The Paradice Cocktail recipe is one of the lesser-known classic drinks made with gin, orange, and apricot liqueur. What sounds and looks like an invention from the 70s or 80s is, in fact, a drink that's way older, developed by one of the masters of this craft - Harry Craddock.
Quick Facts Paradise Cocktail
- Method: shaken
- Flavor profile: mildly fruity, boozy
- How to serve it: over ice
- Best glassware: coupe glass, martini glass
- Alcohol content: ~ 23% ABV, 21 grams of alcohol per serving
Even though the Paradise Drink is not a classic sweet cocktail, it is also not ideal for people preferring classic dry drinks. Instead, it's an excellent fit for all those who like an easy-to-sip, unpretentious cocktail.
Learn how to make this drink to perfection and how Snoop Dogg is connected to it.
- 1 Jigger
- 1 Cocktail Shaker
- 1 Hawthorne Strainer
- 1.5 oz Dry Gin
- 0.75 oz Apricot Brandy
- 0.75 oz Freshly squeezed orange juice
- Pour all ingredients into your cocktail shaker with plenty of ice.1.5 oz Dry Gin, 0.75 oz Apricot Brandy, 0.75 oz Freshly squeezed orange juice
- Shake for about 20 seconds until the drink is well-chilled.
- Double-strain into a chilled Martini or coupe glass.
The recipe for the Paradise Cocktail is one of the easiest among all gin cocktails. To make this fruity cocktail, you need only three ingredients:
- Apricot Brandy: Most outstanding about this drink is that it seriously highlights the Apricot Brandy. The taste of gin cocktails often depends on the gin you choose, but here, it mainly complements the star of the drink. Pick a quality and not-too-sweet Apricot Brandy or Apricot Brandy liqueur for the Paradise cocktail. I like to use Leroux Apricot-flavored Brandy or the Apricot Brandy liqueur from DeKuyper.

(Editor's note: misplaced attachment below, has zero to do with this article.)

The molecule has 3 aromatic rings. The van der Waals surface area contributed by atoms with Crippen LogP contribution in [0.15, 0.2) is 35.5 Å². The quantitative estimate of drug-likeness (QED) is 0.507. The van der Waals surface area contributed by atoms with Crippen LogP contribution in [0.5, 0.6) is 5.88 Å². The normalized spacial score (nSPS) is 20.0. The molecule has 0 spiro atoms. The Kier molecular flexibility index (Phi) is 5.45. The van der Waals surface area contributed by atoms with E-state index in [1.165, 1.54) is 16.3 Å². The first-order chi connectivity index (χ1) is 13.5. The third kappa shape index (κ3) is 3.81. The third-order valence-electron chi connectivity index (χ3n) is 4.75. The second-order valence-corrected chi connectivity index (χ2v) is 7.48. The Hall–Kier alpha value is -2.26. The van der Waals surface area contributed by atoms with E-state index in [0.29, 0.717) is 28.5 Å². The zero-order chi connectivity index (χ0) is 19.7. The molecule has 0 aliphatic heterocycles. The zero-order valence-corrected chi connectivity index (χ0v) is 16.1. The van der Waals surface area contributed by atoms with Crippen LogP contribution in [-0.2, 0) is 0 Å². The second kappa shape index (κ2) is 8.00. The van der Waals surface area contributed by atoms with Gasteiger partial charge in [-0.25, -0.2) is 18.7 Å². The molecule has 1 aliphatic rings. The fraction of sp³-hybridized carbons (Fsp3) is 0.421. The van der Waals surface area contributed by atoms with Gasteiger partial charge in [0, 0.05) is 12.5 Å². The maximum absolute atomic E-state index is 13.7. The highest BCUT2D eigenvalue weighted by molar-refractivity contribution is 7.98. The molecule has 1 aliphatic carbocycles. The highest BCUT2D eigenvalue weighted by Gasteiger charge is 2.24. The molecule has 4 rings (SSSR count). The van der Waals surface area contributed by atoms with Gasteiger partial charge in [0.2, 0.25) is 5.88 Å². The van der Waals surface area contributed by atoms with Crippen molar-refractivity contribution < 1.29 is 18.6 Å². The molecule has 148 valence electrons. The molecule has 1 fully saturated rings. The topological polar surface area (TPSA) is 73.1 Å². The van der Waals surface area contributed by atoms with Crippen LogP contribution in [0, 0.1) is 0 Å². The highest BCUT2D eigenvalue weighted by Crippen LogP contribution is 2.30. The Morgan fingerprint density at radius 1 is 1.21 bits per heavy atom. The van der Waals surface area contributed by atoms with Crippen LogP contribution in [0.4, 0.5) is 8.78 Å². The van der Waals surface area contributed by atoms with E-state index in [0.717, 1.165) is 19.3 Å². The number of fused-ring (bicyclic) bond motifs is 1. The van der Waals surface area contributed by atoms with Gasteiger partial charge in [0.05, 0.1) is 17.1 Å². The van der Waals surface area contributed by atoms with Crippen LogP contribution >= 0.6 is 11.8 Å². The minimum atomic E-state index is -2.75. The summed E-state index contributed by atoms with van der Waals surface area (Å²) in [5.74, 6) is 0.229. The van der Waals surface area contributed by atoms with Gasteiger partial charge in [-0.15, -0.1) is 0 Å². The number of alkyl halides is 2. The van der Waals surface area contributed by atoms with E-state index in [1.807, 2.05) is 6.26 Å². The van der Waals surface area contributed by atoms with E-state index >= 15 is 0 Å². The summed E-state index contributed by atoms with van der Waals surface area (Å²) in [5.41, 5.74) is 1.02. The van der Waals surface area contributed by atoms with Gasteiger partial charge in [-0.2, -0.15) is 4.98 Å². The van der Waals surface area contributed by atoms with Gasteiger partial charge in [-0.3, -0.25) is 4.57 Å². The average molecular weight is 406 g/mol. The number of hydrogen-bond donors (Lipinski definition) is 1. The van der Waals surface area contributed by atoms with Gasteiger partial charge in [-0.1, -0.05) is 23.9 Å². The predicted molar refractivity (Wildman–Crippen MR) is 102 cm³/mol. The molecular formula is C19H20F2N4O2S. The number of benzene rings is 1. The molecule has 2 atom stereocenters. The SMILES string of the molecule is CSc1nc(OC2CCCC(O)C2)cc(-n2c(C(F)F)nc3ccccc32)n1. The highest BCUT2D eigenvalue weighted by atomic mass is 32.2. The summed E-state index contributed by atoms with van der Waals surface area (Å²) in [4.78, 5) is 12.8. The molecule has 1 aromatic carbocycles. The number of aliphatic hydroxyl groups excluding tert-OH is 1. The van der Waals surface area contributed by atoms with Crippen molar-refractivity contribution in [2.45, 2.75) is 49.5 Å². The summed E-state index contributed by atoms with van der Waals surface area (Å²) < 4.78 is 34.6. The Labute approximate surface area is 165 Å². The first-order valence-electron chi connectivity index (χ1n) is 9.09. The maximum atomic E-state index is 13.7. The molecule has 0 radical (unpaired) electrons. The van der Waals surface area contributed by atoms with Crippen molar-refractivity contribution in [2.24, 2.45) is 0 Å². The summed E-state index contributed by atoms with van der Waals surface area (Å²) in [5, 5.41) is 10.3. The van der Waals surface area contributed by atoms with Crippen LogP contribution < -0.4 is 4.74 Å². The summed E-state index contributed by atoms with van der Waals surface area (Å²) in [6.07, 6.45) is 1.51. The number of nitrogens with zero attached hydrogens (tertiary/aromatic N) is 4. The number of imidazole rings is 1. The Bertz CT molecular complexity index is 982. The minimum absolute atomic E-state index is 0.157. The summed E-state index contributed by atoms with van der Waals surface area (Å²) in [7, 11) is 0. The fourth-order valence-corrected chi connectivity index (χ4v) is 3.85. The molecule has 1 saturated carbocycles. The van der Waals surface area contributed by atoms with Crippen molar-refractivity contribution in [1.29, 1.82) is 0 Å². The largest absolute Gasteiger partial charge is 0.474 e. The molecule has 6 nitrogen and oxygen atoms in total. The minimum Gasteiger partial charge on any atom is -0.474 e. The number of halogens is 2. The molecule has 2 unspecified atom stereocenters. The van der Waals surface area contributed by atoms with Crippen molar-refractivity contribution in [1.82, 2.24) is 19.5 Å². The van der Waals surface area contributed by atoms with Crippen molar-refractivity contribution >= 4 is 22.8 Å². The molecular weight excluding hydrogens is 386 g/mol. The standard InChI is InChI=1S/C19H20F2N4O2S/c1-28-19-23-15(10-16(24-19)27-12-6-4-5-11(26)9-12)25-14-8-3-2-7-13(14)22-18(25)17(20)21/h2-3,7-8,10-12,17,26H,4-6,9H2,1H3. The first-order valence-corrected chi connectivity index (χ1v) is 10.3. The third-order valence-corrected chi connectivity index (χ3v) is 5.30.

- Gin: Because you want to make the Apricot Brandy shine, you should go with a classic type of gin and not-too-dominant gin. Most classic dry gins will do the trick. -Go can absolutely go with entry-level ones like a Bombay Sapphire.
- Orange juice: Via the medium of orange juice, you will bring some freshness to the cocktail. Therefore, you should always use freshly squeezed juice from ripe oranges. There is a massive difference between fresh and bottled juices. Thus, always go with fresh juices for your drinks - especially when it's citrus.
This composition is a brilliant example of how to balance a drink. The aromatic notes from the botanicals and herbs in the gin, the sweetness of Apricot Brandy, and the freshness of hand-squeezed orange juice work surprisingly well together.
Tips for Mixing
The Paradise Drink is reserved straight up - so, without ice. Consequently, a chilled glass with a stem is ideal for keeping this cocktail cool for as long as possible. - The cool glass maintains a low temperature for longer. Plus, you won't warm up the drink with your hand.
Another thing we strongly recommend: double strain your cocktail. That means you put your Hawthorne strainer tightly over your shaker tin to pour the drink and hold a second - fine mesh - strainer in-between to remove all tiny particles of fruit flesh.
History of the Paradise Cocktail
Invented by Harry Craddock, one of the most famous bartenders of his time, the Paradise Cocktail truly is a classic. Craddock first published a recipe for this creative recipe in his book: The Savoy Cocktail Book (released in 1930). In this original, he already used Gin, Apricot Brandy, and orange juice in a 2:1:1 ratio.
Today, you can find various recipes with adjusted ratios. Nonetheless, the original one still works perfectly fine. - The one thing we recommend: add a dash or two of orange cocktail bitters to round off the original formula.
Later, only two years after being published in Craddock's book, the drink was showcased in the movie "One Way Passage" in 1932. In the romance, the main characters, Dan Hardesty and Joan Ames, have kind of a signature move:
The couple would first share a Paradise cocktail, then break the bowls of their glasses and leave the stems crossed on the bar counter. -A pretty dramatic way to market a cocktail, I think.
More recently, the US rapper Snoop Dogg also helped to spread the word:
On May 27th, 2018, he set a new world record for the largest gin and juice. He mixed a 500-liter version of a Paradise cocktail consisting of 180 bottles of gin, 154 bottles of Apricot brandy, and 144 liters of orange juice.
More Cocktails with Apricot Brandy
Two cocktails featuring Apricot Brandy that we enjoy from time to time are the Stone Sour and the Angel Face Cocktail:
The Stone Sour is a riff on the classic Whiskey Sour, adding orange juice and apricot liqueur to the recipe.
The Angel Face, like the Paradise Cocktail, is based on gin. It, too, appeared first in Harry Craddock's Savoy Cocktail Book and mixes Apricot Brandy with Calvados.